The Islamic State of Iraq and the Levant, a group affiliated with al-Qaida, took control over security checkpoints and other facilities in Fallujah, a restive city in the predominately Sunni province of Anbar.
U.S. combat forces twice took on Fallujah militants at the height of the insurgency that followed the invasion in 2003. U.S. Secretary of State John Kerry said last weekend Washington was willing to support Iraq in its fight against al-Qaida but said there would be no U.S. boots on the ground.
U.S. Sen. Lindsey Graham, R-S.C., told The Daily Beast, a political news website, the U.S. military could supply Apache attack helicopters to help Iraq take on the militants.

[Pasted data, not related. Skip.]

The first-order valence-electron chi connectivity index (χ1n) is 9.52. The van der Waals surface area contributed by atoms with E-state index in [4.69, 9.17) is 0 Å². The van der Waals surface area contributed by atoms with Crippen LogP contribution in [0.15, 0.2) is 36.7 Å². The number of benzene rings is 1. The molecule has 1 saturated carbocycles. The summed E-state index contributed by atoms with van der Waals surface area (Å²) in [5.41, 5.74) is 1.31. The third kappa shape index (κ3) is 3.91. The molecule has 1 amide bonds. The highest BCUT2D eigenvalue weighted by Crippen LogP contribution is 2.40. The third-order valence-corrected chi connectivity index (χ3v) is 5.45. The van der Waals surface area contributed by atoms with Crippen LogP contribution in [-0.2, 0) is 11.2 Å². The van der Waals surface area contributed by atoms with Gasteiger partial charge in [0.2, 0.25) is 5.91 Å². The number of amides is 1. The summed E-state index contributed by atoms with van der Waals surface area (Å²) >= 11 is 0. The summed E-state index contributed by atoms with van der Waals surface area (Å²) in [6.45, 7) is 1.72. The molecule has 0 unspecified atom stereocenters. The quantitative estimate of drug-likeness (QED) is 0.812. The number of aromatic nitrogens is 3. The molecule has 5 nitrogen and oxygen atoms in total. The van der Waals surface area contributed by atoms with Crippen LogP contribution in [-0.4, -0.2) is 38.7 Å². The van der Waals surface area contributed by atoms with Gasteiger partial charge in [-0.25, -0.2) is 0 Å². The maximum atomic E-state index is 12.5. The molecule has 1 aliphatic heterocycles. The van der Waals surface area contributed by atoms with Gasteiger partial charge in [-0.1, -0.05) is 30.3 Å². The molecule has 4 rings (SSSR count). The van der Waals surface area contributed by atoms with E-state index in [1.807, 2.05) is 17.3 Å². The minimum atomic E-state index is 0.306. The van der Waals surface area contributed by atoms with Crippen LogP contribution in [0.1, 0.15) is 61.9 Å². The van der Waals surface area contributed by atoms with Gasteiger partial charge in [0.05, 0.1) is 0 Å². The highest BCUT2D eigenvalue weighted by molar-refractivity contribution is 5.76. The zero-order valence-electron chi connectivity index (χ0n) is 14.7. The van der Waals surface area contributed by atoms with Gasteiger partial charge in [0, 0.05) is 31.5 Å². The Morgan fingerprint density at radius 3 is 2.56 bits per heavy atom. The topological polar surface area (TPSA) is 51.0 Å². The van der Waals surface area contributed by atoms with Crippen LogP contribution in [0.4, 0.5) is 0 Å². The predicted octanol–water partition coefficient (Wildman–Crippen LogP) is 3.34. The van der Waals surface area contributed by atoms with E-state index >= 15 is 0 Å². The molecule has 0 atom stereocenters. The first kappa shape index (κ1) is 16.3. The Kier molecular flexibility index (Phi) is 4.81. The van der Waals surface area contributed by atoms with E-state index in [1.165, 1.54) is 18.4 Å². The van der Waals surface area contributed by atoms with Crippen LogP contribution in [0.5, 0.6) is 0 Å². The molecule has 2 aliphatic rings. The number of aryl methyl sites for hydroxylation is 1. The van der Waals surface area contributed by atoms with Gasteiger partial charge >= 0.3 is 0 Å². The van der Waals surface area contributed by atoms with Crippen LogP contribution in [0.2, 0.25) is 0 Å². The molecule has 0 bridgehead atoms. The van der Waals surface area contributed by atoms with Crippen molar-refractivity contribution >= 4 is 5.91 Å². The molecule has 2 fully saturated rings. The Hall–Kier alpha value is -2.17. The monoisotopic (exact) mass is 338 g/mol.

"Now is the time to show the Iraqis that even though we don't have troops there, we're supportive of their country," he said in an interview published Wednesday.
"Maliki has got to prove to the world and his people he's not a sectarian leader," Graham said. "He's got to come up with a military strategy with the Sunni tribal leaders to evict al-Qaida."
Maliki, a Shiite, has struggled with Sunni complaints he's marginalizing their community in Iraq.